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USA Wine Ratings

Suing Wine Writers

There are a lot of misconceptions about defamation. And even though it’s been quite a while since I co-taught a course on mass media law at Cornell, the Supreme Court has not made any major changes over those intervening years.

The quick summary below is not legal advice, but intended as a quick “Cliff’s Notes” version prompted by Steve Heimoff’s concerns and Rob McMillan’s recent article.

LIBEL = DEFAMATION, IDENTIFICATION & PUBLICATION.

Defamation is anything — whether its true or not — that’s injurious to a reputation.

Spoken defamation is slander while written defamation is libel.

The object of the defamation needs to be identified.

TRUTH = ABSOLUTE DEFENSE TO LIBEL

Something that is provably true in a court of law — even if it is clearly defamatory — is the absolute defense to libel.

In a trial for defamation in the United States, the burden of proof is on the plaintiff to prove the untruth.

SOME FALSEHOODS ARE PROTECTED

There are other protections  to defamation including: consent by the person defamed, accidental publication and reliance on the official public records of a governmental body (courts, legislatures, county board of supervisors etc.)

DIFFERENT STANDARDS FOR PUBLIC FIGURES

Finally, to prevail in a case of false defamation, a person or business that voluntarily thrusts themselves into the public eye, must prove actual malice (including reckless disregard for established journalistic principles) on the part of the writer.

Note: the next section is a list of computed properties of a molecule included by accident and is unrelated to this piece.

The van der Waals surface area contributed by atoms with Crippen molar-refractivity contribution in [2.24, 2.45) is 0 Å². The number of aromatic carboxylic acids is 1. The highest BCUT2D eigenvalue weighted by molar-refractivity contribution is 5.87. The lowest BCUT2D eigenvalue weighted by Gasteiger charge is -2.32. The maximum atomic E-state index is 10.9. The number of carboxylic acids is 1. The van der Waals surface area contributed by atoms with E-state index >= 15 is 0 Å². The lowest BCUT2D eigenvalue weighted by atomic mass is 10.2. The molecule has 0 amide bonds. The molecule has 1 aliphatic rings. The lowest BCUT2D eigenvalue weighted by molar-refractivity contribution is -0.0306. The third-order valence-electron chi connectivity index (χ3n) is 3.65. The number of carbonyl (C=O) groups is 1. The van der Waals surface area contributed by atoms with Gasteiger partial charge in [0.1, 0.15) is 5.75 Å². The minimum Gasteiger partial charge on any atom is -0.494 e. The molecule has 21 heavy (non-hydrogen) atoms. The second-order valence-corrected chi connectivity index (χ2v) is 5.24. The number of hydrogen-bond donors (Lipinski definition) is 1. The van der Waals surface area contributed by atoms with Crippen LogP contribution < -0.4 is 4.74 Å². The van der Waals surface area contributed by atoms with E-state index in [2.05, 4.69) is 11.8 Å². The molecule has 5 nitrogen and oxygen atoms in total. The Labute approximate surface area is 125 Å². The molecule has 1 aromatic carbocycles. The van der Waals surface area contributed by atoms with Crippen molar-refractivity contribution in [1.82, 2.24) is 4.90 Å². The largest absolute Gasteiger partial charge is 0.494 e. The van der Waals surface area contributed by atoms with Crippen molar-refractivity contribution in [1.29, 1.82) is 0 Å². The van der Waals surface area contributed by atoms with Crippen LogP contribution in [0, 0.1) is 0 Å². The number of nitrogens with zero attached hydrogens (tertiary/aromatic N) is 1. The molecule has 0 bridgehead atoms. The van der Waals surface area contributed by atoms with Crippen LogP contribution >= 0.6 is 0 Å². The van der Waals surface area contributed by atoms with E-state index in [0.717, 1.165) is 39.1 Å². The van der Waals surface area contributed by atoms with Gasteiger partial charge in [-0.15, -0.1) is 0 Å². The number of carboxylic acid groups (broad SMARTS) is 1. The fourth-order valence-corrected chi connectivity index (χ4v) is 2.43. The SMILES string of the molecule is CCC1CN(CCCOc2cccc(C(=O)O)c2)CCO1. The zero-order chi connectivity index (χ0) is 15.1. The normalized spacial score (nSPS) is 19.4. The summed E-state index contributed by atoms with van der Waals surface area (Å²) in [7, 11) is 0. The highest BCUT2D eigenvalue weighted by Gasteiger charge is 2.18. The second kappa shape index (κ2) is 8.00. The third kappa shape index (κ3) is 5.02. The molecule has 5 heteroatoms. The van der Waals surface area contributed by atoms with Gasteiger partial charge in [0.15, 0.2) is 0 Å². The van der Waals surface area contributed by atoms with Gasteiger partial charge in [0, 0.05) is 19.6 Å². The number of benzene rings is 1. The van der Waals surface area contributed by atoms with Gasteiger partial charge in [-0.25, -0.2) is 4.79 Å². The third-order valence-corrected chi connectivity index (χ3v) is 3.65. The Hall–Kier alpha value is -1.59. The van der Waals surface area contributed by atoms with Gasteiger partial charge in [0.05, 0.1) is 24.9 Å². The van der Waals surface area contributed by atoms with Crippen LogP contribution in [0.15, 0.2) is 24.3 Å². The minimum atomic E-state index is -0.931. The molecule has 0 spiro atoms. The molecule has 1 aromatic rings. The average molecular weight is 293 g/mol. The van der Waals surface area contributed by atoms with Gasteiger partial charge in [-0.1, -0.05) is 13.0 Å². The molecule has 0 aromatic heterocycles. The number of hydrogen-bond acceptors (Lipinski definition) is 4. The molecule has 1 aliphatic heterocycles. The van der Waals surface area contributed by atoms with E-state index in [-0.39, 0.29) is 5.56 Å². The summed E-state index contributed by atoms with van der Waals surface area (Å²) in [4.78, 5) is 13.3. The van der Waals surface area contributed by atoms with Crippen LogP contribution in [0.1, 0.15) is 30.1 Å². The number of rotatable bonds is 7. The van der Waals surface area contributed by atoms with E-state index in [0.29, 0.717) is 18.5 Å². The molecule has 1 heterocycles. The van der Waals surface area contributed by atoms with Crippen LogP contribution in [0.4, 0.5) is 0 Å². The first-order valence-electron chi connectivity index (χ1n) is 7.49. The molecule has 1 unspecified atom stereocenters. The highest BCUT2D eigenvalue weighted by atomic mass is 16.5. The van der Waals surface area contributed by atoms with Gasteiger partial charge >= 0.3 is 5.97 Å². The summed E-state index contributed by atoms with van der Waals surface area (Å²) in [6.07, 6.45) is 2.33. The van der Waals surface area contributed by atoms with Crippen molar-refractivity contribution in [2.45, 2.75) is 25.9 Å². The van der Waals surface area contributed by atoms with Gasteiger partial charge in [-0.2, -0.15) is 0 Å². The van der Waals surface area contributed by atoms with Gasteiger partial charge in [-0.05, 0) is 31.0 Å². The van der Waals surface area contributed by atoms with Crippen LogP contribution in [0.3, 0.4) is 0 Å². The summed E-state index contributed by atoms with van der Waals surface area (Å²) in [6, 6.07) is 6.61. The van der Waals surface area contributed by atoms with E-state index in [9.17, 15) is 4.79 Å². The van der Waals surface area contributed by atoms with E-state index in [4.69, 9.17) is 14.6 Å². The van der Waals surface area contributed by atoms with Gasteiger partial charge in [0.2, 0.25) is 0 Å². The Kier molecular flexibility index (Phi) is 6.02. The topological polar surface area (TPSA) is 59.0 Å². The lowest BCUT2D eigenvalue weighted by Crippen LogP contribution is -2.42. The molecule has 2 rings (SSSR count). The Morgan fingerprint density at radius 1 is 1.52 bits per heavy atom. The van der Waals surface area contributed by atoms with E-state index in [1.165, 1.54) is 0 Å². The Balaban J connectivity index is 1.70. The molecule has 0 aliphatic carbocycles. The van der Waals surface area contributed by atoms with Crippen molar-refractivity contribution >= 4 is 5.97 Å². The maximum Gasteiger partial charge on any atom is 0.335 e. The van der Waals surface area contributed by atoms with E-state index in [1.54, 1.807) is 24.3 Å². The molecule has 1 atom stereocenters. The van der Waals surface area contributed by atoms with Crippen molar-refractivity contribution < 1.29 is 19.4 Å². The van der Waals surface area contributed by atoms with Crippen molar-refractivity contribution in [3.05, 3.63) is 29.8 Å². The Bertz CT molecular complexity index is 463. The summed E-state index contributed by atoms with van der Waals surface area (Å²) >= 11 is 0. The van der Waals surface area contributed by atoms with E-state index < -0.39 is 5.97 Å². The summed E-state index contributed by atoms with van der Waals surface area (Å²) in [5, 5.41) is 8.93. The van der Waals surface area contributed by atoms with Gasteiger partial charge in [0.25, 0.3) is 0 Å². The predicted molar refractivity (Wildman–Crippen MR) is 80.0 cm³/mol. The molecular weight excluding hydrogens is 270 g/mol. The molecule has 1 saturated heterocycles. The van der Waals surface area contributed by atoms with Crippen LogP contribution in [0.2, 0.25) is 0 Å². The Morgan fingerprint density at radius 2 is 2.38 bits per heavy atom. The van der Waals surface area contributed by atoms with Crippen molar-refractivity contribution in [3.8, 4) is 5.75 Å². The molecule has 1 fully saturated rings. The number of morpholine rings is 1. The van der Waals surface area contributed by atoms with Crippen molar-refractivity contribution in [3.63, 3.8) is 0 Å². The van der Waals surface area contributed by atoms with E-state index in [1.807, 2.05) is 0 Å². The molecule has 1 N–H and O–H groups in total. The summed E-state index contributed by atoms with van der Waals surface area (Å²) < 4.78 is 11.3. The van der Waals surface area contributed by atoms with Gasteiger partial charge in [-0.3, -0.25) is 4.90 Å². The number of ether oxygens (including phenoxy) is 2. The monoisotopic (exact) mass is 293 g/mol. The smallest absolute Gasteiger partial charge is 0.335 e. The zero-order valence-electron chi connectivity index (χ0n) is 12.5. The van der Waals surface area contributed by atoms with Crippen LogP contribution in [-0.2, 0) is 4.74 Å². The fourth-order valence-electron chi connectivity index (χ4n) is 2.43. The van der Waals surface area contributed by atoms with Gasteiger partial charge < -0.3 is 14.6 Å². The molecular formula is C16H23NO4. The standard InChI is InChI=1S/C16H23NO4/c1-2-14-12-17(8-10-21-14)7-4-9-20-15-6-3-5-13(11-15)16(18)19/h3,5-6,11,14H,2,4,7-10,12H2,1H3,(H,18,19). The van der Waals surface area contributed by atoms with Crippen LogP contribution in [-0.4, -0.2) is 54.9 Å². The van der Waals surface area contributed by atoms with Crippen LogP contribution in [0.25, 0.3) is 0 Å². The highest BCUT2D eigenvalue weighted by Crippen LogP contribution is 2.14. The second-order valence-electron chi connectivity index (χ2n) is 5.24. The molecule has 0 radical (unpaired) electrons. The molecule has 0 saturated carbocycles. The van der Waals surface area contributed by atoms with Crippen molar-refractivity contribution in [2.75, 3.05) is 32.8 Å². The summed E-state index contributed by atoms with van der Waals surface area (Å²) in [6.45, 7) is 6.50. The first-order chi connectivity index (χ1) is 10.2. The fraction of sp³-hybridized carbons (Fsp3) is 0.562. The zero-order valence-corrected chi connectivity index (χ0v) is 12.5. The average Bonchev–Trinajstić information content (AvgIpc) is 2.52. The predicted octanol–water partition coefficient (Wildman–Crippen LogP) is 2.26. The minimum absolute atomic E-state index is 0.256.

The Supreme Court continues to struggle on how to define “public figure.”

However, it is reasonable to argue that wine samples, wine advertising, public relations and other marketing and promotion are certainly voluntary attempts to be in the public eye.

But your mileage can vary because there’s no telling what a court is likely to do. As a very prominent and successful lawyer once told me, “Courts are not about justice. Courts are not about fairness. Courts are about the law.” He also reminded me that,  “Not every judge who interprets the law is a Solomon.”

IN THE END, ANYBODY CAN SUE FOR ANYTHING

Plenty of flimsy and downright baseless lawsuits clog American courts. Sometimes frivolous lawsuits are filed to punish a writer, to coerce them into not writing more and to stop public discussion — called SLAPP lawsuits for Strategic Lawsuit Against Public Participation. Many states, including California, have laws against SLAPP lawsuits. A number of public interest law firms are in the business of defending those SLAPP-ed with such legal actions.

WHAT TO DO

Be right. Check your facts and stick to the facts.

Stay objective in your subjectivity. If you’re describing wine, describe objectively what you taste, smell, feel.

Objective words like  “barnyard” and “stale urine” describe something that can be tied to a fact.

But, “smelled like something an incontinent monkey fermented in a dirty toilet bowl” may be over the line. To win that last one, you’d need to produce the monkey and the toilet.

Don’t change quotes to make people look bad. Don’t change quotes, period. If you excerpt, make sure it’s in full context.

Get rid of inflammatory phrasing. If someone or something cannot be damned by sticking to the facts, then they don’t deserve your damnation. Keep your ego and attitudes out of the article. This, in some quarters, is called “fairness.”

FURTHER READING

There are billions and billions of words that can be read to learn more. I believe I read three or four billion of those words back when I was taking courses at the Cornell Law School (I was still an undergrad, but an honors program allowed me to take courses because had already been accepted there).

The issue — especially of defining who and what are public figures — is still constitutionally squishy.

This article is one of the better lay accounts of the issues.